Flashcards in Diabetes treatment Deck (46):
What is first line oral therapy for type 2 DM and what class of drug is it?
Metformin - Biguanide
What is the main method of action of Metformin?
Inhibition of gluconeogenesis by the liver (by stimulating AMP-activated protein kinase)
What are the main benefits to Metformin being used in T2DM?
- Reduces HbA1c by 15-20mmol/mol (lowering insulin resistance)
- weight loss ss
prevention of micro- & macrovascular complications
- may be combined with other agents
- No risk of hypoglycaemia
What is the maximum dose of metformin?
When should the dose of metformin be lowered and when should it be stopped?
Lowered (halved) - eGFR 30-45ml/min
Stopped eGFR <30ml/min
Give some SE of metformin.
GI upset - anorexia, nausea, D&V, taste disturbance
Interference with Vit B12 and folic acid absorption
Are there any contraindications to metformin?
Chroni lung disease
Any serious current illness
In what liver pathology may Metformin be useful in?
Give 3 examples of Sulphonlyureas.
In diabetes when are SUs used?
In patients who are not overweight but have intolerance or contraindications to meformin
Are SUs used in type 1 DM?
No - need functioning beta-cells for these to work
Briefly describe the method of action of SUs.
- displace ADPMg from SUR1 subunit closing the KATP channel
- tonic, hyperpolarizing effect of potassium occurs and the cell membrane is depolarized
- Voltage gated Ca channels open
- Rise in intracellular calcium leads to increased secretion of (pro)insulin
What are the effects of SUs?
Reduces HbA1c by 15-20mmol/mol (increasing insulin secretion)
Preventio of microvascular complications
Do sulphonylureas prevent from macrovascular complications?
Give some SE of SUs.
GI: anorexia, nausea, vomiting, diarrhoea, abdo pain
In what conditions should SUs b avoided in?
Severe renal or hepatic failure
What drugs can impede the effects of sulphonylureas?
What is Pioglitazone an example of?
What is the method of action of TZDs?
Binds to PPARgamma (whihc is already associated with RXR)
Activated PPARgamma-RXR complex binds to DNA to promote the expression of genes encoding several proteins involved in insulin signalling
What are the positive effects of TZDs?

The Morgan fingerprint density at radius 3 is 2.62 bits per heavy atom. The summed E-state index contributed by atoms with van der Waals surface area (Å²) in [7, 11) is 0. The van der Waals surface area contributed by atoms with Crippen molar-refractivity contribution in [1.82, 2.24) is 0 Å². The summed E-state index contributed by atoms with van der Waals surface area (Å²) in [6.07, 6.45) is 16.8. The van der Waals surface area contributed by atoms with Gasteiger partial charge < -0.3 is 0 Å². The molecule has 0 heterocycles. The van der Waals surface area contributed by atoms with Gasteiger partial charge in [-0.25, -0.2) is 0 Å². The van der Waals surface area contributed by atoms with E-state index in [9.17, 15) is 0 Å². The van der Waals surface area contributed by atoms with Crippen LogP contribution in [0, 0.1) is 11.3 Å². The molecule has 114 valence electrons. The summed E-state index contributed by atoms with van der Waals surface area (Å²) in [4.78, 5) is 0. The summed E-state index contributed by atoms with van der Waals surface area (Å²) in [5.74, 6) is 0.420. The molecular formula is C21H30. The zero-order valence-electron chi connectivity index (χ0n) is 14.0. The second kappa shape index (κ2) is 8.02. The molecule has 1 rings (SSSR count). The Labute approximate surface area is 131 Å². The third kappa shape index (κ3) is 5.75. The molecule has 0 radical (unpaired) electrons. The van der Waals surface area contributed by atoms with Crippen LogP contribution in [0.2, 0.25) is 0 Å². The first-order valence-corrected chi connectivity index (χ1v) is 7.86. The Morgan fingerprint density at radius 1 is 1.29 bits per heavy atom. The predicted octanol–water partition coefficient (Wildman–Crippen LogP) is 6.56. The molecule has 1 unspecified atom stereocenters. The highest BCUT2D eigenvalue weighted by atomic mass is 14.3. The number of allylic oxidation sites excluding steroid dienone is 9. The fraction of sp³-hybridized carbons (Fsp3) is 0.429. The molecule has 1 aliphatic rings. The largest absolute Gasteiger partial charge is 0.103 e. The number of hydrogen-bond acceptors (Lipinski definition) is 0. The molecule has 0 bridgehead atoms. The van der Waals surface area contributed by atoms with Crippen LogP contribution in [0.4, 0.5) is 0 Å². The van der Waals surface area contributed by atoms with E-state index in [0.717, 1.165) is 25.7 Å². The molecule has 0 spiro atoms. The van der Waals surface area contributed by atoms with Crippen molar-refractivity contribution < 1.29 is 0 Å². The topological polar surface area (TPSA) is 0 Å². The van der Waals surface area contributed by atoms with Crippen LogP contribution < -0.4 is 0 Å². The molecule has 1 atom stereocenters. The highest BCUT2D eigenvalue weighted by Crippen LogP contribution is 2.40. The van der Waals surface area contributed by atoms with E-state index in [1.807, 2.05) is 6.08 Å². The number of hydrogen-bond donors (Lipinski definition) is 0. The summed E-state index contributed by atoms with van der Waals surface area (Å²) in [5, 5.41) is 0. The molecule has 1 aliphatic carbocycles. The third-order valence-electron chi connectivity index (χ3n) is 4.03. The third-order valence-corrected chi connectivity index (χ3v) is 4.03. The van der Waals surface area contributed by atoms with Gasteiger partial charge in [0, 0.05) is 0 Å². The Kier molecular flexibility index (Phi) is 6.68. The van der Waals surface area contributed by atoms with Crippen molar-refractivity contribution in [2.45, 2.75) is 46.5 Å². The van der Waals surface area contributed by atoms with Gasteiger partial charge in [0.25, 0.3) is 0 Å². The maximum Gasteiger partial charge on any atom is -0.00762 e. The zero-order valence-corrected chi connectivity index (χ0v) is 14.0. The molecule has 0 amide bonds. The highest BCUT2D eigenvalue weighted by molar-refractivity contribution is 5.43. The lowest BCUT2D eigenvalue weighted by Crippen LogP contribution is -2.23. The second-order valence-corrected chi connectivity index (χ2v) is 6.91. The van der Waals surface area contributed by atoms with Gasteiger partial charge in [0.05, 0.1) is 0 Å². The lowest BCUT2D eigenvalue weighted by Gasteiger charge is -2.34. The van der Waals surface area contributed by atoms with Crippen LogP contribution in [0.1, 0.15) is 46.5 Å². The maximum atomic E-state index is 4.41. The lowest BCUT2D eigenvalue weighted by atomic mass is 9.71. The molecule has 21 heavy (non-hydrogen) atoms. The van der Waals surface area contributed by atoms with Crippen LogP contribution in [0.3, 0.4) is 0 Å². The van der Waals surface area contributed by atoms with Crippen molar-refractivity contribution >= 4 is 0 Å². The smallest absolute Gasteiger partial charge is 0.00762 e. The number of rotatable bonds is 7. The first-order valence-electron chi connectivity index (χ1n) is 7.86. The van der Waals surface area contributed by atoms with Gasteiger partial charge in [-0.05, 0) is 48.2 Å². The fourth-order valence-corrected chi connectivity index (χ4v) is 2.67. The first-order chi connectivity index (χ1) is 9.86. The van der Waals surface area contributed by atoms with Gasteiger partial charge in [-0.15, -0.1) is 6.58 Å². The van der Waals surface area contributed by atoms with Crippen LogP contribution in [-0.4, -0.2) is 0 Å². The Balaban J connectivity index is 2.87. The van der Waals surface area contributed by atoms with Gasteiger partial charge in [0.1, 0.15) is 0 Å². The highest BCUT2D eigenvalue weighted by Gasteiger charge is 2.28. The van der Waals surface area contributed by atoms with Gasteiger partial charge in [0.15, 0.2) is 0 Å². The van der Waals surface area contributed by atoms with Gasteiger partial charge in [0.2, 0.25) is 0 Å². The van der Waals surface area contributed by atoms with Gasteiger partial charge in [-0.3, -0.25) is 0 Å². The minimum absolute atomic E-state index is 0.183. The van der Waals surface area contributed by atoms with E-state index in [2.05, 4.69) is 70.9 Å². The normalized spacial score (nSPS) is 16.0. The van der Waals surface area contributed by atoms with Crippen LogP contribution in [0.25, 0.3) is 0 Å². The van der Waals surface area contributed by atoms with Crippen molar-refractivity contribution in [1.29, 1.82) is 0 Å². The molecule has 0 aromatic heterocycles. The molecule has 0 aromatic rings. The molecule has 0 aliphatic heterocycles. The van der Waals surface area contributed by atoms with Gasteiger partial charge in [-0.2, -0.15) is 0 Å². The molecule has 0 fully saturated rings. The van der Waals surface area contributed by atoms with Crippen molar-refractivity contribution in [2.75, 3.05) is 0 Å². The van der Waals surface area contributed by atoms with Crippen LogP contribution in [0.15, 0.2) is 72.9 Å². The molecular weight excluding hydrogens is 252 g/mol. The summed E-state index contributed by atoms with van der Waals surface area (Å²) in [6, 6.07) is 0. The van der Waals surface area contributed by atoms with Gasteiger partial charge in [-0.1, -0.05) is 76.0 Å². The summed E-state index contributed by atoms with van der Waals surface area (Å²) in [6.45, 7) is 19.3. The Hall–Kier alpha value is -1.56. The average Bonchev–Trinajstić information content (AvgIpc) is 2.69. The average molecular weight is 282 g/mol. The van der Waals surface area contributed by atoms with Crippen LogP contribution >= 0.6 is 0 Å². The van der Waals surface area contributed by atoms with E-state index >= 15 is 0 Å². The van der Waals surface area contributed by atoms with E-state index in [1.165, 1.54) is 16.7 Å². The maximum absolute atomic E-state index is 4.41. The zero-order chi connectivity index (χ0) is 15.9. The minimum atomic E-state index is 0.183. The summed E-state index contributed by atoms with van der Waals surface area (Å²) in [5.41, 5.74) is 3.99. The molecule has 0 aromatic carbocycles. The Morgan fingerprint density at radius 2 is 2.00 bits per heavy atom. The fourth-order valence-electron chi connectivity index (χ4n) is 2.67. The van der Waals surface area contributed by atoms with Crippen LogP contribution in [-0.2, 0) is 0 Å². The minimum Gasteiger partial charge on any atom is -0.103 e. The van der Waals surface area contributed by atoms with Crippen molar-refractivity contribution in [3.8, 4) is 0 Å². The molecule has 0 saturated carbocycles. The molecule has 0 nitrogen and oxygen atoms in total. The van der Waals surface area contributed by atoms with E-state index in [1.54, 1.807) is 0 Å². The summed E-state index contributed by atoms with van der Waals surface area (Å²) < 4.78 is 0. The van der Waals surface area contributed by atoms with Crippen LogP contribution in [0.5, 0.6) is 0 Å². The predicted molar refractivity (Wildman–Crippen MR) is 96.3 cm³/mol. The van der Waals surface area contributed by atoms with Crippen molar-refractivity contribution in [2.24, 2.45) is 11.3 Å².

- reduces HbA1c by 15-20mmol/mol by increasing insulin sensitivity
- Promote fatty acid uptake and storage in adipocytes, rather than skeletal muscle and liver
- Reduced hepatic glucose output
What are the disadvantages of the effects of TZDs?
Weight increase is inevitable (increased sucut fat and fluid retention)
Increased risk of heart failure (fluid retention)
Risk of fracture
Where exactly is GIP and GLP1 released from?
GIP - K cells in intestine
GLP1 - L cells in intestine
What is the method of action of GLP1 receptor agonists?
Binds to GPCR GLP1 receptors and increase cAMP concentration -> promoting insulin from pancreas without hypoglycaemia
Give 2 examples of GLP1 receptor agonists.
Exenatide and Liraglutide
When are GLP1 receptor agonists used?
Improve glycaemic control in obese adults with T2DM who are already on metformin and/or SU
(3rd line agent)
What are the effects of GLP1RA on weight?
Decrease gastric emptying - early satiety
act on hypothalamus to reduce appetite resulting in weight loss
Give 2 examples of DPP4 inhibitors.
What are the main effects of DPP4 inhibitors?
Promote insulin secretion from pancreas without hypoglycaemia
What is the possible but rare side effect of DPP4 inhibitors?
What do SGLT2 inhibitors block and give some examples of this class of drug?
Sodium-glucose co-transporter-2 inhibitors
Briefly describe the method of action of SGLT2 inhibitors.
Selectively block reabsorption of glucose at the SGLT2 channels (proximal tubule of the kidney nephron) deliberately causing glucosuria - enhance glucose excretion by the kidneys and lowers blood glucose
Does weight loss occur in the use of SGLT2 inhibitors?
yes up until a point when it plateaus
What are common side effects of SGLT2 inhibitors and why does this happen?
Thrush and urine infections caused by urinating more glucose
How does the glinide class of drug work?
Binds to SUR1 to close the KATP channel and trigger insulin release
Are glinide drugs fast or slow acting?
rapid onset/offest kinetics making them less likely to cause hypoglycaemia than SUs
Give examples of glinide drugs.
Why do alpha-glucosidase inhibitors work?
Theyd elay absorption of glucose thus reducing postprandial increase in blood glucose
When are alpha-glucosidase inhibitors used?
IN T2DM patients inadequately controled by lifestyle measures or other drugs
What are the side effects of alpha-glucosidase inhibitors?
Loose stools/ diarrhoea
Compare when insulin is brought into ise in T1 and T2 DM
First drug choice in T1DM
Last option for T2DM
Should Metformin and SUs be continued when on insulin?
Yes - to maintain or improve glycaemic control
How is insulin most commonly administered?
Breifly describe the idea of a basal bolus regimen.
Aims to mimic normal endogenous insulin prduction
Underlying basal injection that lasts the full day
Bolus insulin injections at meals
For a basal bolus regimen in a newly diagnosed diabetic, what is the dosage of insulin that is started?
0.3units/kg body weight
divide it 50% bolus 50% basal
Give some sie effects of insulin therapy.
Local reaction at injection site (acute)
Loss of fatty tissue at injection site (chronic)